When harvesting in this manner, the plant will continue to grow and produce fresh leaves for you through the entire growing season.
Step 6: Always Leave the Terminal Bud
The terminal bud or growing crown is made up of the plant’s top 4-6 leaves. As long as this section remains intact, the kale will continue to grow and produce new leaves.
Step 7: Pick One Fist-Full Per Harvest
Depending on the size of your plant, you should be able to harvest a handful of leaves at a time. We recommend growing multiple plants – succession planting is ideal – at a time so you can gather as much as you’d like.
Have a large family gathering? Harvest from three or four plants! Want to make your morning smoothie? Grab a few leaves from a single plant.
Having multiple plants ready for harvest gives you many options and ensures a high yield.
Step 8: Harvest Again Next Week
If you’ve followed these steps, your plant will be ready for another harvest in about a week. Picking leaves off the plant sends a signal to grow more. So, the more you harvest, the more new leaves your kale plant will produce.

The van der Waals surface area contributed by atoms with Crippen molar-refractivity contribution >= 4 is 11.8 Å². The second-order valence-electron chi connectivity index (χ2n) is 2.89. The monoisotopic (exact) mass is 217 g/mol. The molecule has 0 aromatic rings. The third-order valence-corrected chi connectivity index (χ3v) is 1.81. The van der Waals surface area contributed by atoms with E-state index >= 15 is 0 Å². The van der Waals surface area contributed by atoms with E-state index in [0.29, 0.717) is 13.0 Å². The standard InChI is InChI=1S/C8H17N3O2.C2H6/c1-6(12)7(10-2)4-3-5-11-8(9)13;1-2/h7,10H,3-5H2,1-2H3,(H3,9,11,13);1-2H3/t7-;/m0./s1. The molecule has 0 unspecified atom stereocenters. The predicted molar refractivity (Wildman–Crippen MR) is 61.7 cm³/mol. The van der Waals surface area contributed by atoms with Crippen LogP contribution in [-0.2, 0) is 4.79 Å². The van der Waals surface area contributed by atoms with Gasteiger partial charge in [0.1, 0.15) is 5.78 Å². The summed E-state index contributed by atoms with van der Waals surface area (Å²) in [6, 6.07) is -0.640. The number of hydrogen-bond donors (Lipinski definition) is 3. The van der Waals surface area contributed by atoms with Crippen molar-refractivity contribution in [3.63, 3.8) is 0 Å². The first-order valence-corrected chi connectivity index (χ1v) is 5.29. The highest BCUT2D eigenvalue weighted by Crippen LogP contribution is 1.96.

Return to each plant every 6-8 days for a continual harvest all season.
If you grow more kale than you can eat in a week, you’ll need to know how to store it.
Wash all the leaves and dry completely with a paper towel or cloth. Group the kale in to a bunch and wrap it completely with a layer of paper towels. Put this entire package into a resealable plastic bag and place it in the refrigerator.
Kale will last up to 2 weeks in the fridge if stored properly.
If you know you’ll be using kale in soups or smoothies, you can chop it ahead of time. Go through the same steps above, but use a salad spinner to dry all the individual pieces. If you don’t have one, you can let the pieces dry on a paper towel. Line a plastic resealable bag with paper towels and place the chopped leaves inside.
Now that you know how and when to harvest kale go out and get some of these nutritious greens! You can start planning your spring and fall vegetable gardens with plenty of these versatile greens. Kale’s flavor and use in the kitchen will reward you for weeks and months to come!